§ Mr. Bowles
I wonder whether, Mr. Speaker, during the interval before the commencement of the coming Session, you will consider the whole question of Ministerial statements without any Motion. Obviously, hon. Members are restricted in asking questions, because, as I have heard you say on various occasions, "There is no Motion before the House. I must close this particular business."
This practice started during the war, when the Prime Minister made statements on the war which were often un-debatable. Last week we had a statement by the Secretary of State for Foreign Affairs, which was un-debatable, and the same thing has happened today. I wonder whether during the weekend you could come to some conclusion and give a Ruling as to whether the Minister concerned should move the Adjournment of the House in order to make his statement, and then leave could be asked to withdraw the Motion.
It is a problem which was in existence long before my time. Ministerial statements present a difficulty because, there being no Question before the House, they cannot be discussed. They can, however, be regarded as a useful 2806 means of giving to the House information on which a later debate can be staged. I think they must be considered, perhaps, as in some circumstances a necessary evil. I have given careful thought to this matter, but I do not know the answer to it.
§ Mr. Bowles
What we have had today is an ex parte statement by the Government to justify, I think, what they are doing. It might not be accepted by anybody else in the House, but you would stop a debate upon it immediately, Mr. Speaker, because no Motion is before the House. Will you not think the matter over again during the weekend to see whether even a short statement, as we have had today on Kenya, should not be made on the Motion for the Adjournment of the House, after which leave could be asked to withdraw the Motion?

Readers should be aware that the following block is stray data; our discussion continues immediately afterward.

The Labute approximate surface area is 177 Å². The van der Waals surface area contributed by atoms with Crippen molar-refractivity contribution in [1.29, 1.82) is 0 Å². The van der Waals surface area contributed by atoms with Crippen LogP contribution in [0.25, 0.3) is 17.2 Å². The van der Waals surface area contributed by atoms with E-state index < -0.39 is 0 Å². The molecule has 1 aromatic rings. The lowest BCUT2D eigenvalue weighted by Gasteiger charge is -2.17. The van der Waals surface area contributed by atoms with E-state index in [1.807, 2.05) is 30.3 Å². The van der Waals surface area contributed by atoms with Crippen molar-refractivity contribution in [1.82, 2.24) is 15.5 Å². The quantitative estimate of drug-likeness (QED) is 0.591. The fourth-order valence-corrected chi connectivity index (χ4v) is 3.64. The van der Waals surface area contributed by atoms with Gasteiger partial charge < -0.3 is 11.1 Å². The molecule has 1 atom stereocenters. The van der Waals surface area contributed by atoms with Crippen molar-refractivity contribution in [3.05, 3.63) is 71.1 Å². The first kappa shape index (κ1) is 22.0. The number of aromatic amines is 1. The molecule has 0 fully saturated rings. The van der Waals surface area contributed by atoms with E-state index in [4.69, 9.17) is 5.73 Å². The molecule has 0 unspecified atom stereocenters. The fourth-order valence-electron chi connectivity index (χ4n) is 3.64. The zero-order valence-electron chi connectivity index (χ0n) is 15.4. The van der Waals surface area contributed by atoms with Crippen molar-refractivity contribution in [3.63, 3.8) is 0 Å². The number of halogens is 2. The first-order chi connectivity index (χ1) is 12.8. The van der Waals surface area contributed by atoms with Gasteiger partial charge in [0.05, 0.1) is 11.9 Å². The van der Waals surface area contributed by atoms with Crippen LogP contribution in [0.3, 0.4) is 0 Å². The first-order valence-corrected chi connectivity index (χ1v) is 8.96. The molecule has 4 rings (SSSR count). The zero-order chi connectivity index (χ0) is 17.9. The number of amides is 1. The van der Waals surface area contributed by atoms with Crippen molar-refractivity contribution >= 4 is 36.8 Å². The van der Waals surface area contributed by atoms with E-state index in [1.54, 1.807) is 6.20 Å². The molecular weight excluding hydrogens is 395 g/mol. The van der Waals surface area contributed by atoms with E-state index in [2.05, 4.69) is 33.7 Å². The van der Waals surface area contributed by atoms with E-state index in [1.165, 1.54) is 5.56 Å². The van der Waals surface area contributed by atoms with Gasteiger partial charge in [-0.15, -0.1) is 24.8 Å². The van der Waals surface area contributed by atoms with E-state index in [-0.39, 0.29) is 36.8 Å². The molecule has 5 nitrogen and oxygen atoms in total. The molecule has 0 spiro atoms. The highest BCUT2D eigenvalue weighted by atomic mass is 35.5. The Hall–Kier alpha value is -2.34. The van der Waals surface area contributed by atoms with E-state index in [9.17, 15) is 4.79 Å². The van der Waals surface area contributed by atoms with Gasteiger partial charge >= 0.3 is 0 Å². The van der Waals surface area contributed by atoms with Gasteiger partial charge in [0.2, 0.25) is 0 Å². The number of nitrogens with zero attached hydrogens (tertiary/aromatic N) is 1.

§ Mr. Lyttelton
Perhaps I may be permitted to say that the statement was made in reply to a number of questions on the Paper last week which could not then be satisfactorily answered. A great deal of time would have been occupied had I attempted to answer all the points individually. I thought, therefore, that it would be for the convenience of the House if I gave a full statement.
The position is as has been stated. These statements are a method of giving information to the House, very often in response to requests by hon. Members. The question of moving the Adjournment of the House on every occasion would lead, I think, to a debate on the statement to the prejudice of the Orders of the Day and the business which Members wished to discuss. Today, for example, as soon as we can, we are going on to a Motion for the Adjournment.
With regard to what the hon. Member for Nuneaton (Mr. Bowles) said earlier, it is true that when the Foreign Secretary made a statement about Trieste, it was not then immediately debatable, but it is to be debated today. Very often the interval of a day or two affords hon. Members the opportunity to collect their thoughts on the subject.